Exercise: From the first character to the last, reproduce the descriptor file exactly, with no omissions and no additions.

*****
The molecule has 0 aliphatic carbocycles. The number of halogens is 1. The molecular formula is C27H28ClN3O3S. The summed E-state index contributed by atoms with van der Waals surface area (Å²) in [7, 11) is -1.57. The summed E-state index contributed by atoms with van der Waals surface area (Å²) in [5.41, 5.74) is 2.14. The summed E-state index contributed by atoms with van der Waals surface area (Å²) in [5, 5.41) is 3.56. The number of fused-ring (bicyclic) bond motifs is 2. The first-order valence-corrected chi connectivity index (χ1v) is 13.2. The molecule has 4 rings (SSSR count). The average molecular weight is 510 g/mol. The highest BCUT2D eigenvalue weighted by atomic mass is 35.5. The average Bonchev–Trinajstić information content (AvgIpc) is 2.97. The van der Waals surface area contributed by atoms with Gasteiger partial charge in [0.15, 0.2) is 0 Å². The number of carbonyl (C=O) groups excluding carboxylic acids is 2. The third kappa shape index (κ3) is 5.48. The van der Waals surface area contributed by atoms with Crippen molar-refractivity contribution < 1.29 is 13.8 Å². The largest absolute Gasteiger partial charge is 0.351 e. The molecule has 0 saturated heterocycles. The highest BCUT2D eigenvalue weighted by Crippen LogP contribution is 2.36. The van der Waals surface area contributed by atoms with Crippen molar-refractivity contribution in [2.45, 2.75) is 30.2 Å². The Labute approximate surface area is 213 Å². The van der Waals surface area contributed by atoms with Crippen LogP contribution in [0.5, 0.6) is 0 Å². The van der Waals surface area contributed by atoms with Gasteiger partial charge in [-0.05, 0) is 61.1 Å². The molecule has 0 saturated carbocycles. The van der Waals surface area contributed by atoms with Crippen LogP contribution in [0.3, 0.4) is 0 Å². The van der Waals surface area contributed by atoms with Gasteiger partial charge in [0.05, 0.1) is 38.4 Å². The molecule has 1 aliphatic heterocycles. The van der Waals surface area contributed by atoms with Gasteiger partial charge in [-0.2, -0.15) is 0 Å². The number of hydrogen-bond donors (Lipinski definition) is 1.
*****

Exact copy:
The molecule has 0 aliphatic carbocycles. The number of halogens is 1. The molecular formula is C27H28ClN3O3S. The summed E-state index contributed by atoms with van der Waals surface area (Å²) in [7, 11) is -1.57. The summed E-state index contributed by atoms with van der Waals surface area (Å²) in [5.41, 5.74) is 2.14. The summed E-state index contributed by atoms with van der Waals surface area (Å²) in [5, 5.41) is 3.56. The number of fused-ring (bicyclic) bond motifs is 2. The first-order valence-corrected chi connectivity index (χ1v) is 13.2. The molecule has 4 rings (SSSR count). The average molecular weight is 510 g/mol. The highest BCUT2D eigenvalue weighted by atomic mass is 35.5. The average Bonchev–Trinajstić information content (AvgIpc) is 2.97. The van der Waals surface area contributed by atoms with Gasteiger partial charge in [0.15, 0.2) is 0 Å². The number of carbonyl (C=O) groups excluding carboxylic acids is 2. The third kappa shape index (κ3) is 5.48. The van der Waals surface area contributed by atoms with Crippen molar-refractivity contribution < 1.29 is 13.8 Å². The largest absolute Gasteiger partial charge is 0.351 e. The molecule has 0 saturated heterocycles. The highest BCUT2D eigenvalue weighted by Crippen LogP contribution is 2.36. The van der Waals surface area contributed by atoms with Crippen molar-refractivity contribution in [2.45, 2.75) is 30.2 Å². The Labute approximate surface area is 213 Å². The van der Waals surface area contributed by atoms with Crippen LogP contribution in [0.5, 0.6) is 0 Å². The van der Waals surface area contributed by atoms with Gasteiger partial charge in [-0.05, 0) is 61.1 Å². The molecule has 0 saturated carbocycles. The van der Waals surface area contributed by atoms with Crippen LogP contribution in [0.3, 0.4) is 0 Å². The van der Waals surface area contributed by atoms with Gasteiger partial charge in [0.05, 0.1) is 38.4 Å². The molecule has 1 aliphatic heterocycles. The van der Waals surface area contributed by atoms with Gasteiger partial charge in [-0.2, -0.15) is 0 Å². The number of hydrogen-bond donors (Lipinski definition) is 1.